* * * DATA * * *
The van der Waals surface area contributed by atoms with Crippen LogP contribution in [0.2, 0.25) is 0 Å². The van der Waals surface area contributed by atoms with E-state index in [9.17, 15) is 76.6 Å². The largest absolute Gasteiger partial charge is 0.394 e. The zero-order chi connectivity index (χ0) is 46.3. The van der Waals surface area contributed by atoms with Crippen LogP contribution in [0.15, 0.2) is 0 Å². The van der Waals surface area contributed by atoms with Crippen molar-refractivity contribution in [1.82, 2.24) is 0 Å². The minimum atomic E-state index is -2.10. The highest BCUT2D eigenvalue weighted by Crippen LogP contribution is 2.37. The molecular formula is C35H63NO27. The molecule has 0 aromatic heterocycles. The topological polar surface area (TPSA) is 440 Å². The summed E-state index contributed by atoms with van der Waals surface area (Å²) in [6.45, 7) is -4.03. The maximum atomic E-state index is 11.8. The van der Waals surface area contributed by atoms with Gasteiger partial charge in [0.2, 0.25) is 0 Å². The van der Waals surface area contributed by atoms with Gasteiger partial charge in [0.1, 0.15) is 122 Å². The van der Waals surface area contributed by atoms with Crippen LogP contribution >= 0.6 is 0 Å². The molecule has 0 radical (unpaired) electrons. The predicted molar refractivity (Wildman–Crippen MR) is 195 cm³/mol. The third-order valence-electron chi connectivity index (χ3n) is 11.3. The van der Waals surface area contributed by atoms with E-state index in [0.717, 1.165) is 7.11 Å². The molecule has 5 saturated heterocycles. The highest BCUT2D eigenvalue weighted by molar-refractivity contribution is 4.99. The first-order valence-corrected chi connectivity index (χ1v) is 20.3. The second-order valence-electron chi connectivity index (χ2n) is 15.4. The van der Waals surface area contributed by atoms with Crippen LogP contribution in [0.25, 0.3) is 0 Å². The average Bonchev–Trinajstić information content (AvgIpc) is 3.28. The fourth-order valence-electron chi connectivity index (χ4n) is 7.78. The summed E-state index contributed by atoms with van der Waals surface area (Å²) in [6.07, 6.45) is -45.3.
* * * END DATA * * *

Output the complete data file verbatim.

The van der Waals surface area contributed by atoms with Crippen LogP contribution in [0.2, 0.25) is 0 Å². The van der Waals surface area contributed by atoms with E-state index in [9.17, 15) is 76.6 Å². The largest absolute Gasteiger partial charge is 0.394 e. The zero-order chi connectivity index (χ0) is 46.3. The van der Waals surface area contributed by atoms with Crippen LogP contribution in [0.15, 0.2) is 0 Å². The van der Waals surface area contributed by atoms with Crippen molar-refractivity contribution in [1.82, 2.24) is 0 Å². The minimum atomic E-state index is -2.10. The highest BCUT2D eigenvalue weighted by Crippen LogP contribution is 2.37. The molecular formula is C35H63NO27. The molecule has 0 aromatic heterocycles. The topological polar surface area (TPSA) is 440 Å². The summed E-state index contributed by atoms with van der Waals surface area (Å²) in [6.45, 7) is -4.03. The maximum atomic E-state index is 11.8. The van der Waals surface area contributed by atoms with Gasteiger partial charge in [0.2, 0.25) is 0 Å². The van der Waals surface area contributed by atoms with Gasteiger partial charge in [0.1, 0.15) is 122 Å². The van der Waals surface area contributed by atoms with Crippen LogP contribution >= 0.6 is 0 Å². The molecule has 0 radical (unpaired) electrons. The predicted molar refractivity (Wildman–Crippen MR) is 195 cm³/mol. The third-order valence-electron chi connectivity index (χ3n) is 11.3. The van der Waals surface area contributed by atoms with E-state index in [0.717, 1.165) is 7.11 Å². The molecule has 5 saturated heterocycles. The highest BCUT2D eigenvalue weighted by molar-refractivity contribution is 4.99. The first-order valence-corrected chi connectivity index (χ1v) is 20.3. The second-order valence-electron chi connectivity index (χ2n) is 15.4. The van der Waals surface area contributed by atoms with Crippen LogP contribution in [0.25, 0.3) is 0 Å². The average Bonchev–Trinajstić information content (AvgIpc) is 3.28. The fourth-order valence-electron chi connectivity index (χ4n) is 7.78. The summed E-state index contributed by atoms with van der Waals surface area (Å²) in [6.07, 6.45) is -45.3.